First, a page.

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Wednesday, April 21,2010

More sizzle for your Solstice

Lovano, Somi headline East Lansing jazz festival

by Lawrence Cosentino
Summer jazz forecast for East Lansing: Increased blue notes, with an upswing in swing. Bebop will also be boppier. National headliners Joe Lovano and Somi, quadrupled tent space and a third day of festivities will twist the ratchet another few notches for the 14th Summer Solstice Jazz Festival, set for June 18-20 in East Lansing.
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Wednesday, April 14,2010

Haas on fire

Pianist brings a swirl of styles to Creole Gallery

by Lawrence Cosentino
Haas’s searching, swinging jazz, swirled with ethnic spice and classical grandeur, is meant to shatter musical walls. Haas gave the Creole Gallery three of its most memorable nights of the last decade. This Friday, the Traverse City pianist-composer will come back for the first time in three years, with a new sextet and a renewed mission.
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Wednesday, April 7,2010

Knapp's wakes up

Sleek Lansing landmark will come back to life

by Lawrence Cosentino
The Knapp’s building, Lansing’s most spectacular but conspicuously vacant downtown landmark, will be restored to its 1930s Art Deco glory for a new life as a high-end retail, office and residential complex, city officials and developers announced Tuesday.
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Wednesday, April 7,2010

Absolute success

New Chamber series wraps up first season

by Lawrence Cosentino
As principal stick man for the Lansing Symphony, Sherman is a conspicuous presence ' look for the silver glint and heaving shoulders ' but the subject of this encounter was Absolute Music, the star-studded classical concert series Sherman launched last fall in Old Town’s Absolute Gallery.
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Tuesday, April 6,2010

Knapp’s wakes up

Sleek Lansing landmark will come back to life

by Lawrence Cosentino
(For an interview with Bob Johnson, director of theLansing Planning and Neighborhood Development Department on this week’s “CityPulse on the Air” radio show, , click here or go www.lansingcitypulse.com.) The Knapp’s building, Lansing’s most...
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Wednesday, March 31,2010

Local, vocal, plural

Partnerships, singers dominate Wharton’s upcoming season

by Lawrence Cosentino
The Wharton Center for the Performing Arts has to live up to the big “s” on its new glass fa'ade, but it’s not easy. Even the biggest classical, jazz, world and dance acts are usually less lucrative than Broadway shows, and some are downright loss leaders.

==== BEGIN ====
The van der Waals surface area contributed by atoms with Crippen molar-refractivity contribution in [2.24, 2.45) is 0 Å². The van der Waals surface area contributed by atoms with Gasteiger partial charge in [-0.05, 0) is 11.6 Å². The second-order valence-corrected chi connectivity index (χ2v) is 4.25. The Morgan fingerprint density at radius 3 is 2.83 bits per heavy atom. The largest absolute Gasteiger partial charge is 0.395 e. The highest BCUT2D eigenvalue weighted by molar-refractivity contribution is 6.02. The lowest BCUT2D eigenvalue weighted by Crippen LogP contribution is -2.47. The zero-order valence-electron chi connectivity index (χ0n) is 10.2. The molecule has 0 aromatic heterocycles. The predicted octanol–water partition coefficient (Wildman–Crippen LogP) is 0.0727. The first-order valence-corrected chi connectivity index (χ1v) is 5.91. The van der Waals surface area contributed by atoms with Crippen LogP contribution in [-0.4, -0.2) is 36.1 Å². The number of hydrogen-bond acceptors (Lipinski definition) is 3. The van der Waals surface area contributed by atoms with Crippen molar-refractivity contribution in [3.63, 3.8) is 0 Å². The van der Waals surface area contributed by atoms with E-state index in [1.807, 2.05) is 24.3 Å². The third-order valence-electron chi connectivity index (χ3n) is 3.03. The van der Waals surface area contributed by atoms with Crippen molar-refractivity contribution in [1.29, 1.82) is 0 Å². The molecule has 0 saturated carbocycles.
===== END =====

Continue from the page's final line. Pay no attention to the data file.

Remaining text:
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Wednesday, March 31,2010

The stillness of Stowell

Visiting guitarist a quiet treasure

by Lawrence Cosentino
Stowell is striking before he plays a note. He holds the guitar at a loving 75-degree angle, like a baby, or a dance partner. It makes the listener feel a bit like a voyeur, but that’s how he gets his fingers around the dense, piano-like harmonies he loves.
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Wednesday, March 31,2010

Deep in the moment

Violinist Schmidt connects with LSO in rare communion

by Lawrence Cosentino
The vehicle for this rare communion was American Samuel Barber’s 1939 Violin Concerto. It’s music from a time of hope and dread much like ours. Barber’s mix of unabashed yearning and modern turbulence perfectly suited Muffitt, Schmidt and Lansing’s young orchestra.
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Saturday, March 27,2010

Lopsided love

MSU opera has high Juliettitude, low Romeosity

by Lawrence Cosentino
An insidious thought came to me during MSU Opera Theatre’s energetic “Miami Vice” remake of Charles Gounod’s 1867 Shakespearean opera “Romeo et Juliette.” I could flee the hall at halftime — that’s March madness for entr’acte — and walk away whistling the happy marriage duet that ends the opera’s first half. By the time stabbed and poisoned bodies started to pile up on stage, I could have been sipping a latte at Biggby’s while catching up on Kyle Melinn’s column. Even the opera’s doomed lovers agreed to this in principle: Better to slip out of the bedchamber while the nightingale is still singing, before the lark summons the cruel dawn. But I didn’t, and I’m glad. I would have missed the best part of the show.
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Wednesday, March 24,2010

Laughter, tears and pepperoni

MSU’s Artificial Language Lab celebrates 35 years.

by Lawrence Cosentino
Photos Lawrence Cosentino/City Pulse In 1974, Donald Sherman, disabled by a facial paralysis called Moebius syndrome, became the first person to use a computer voice to order a pizza. Last week he watched a tape of the event in the office of John Eulenberg, director of MSU’s Artificial Language Lab.
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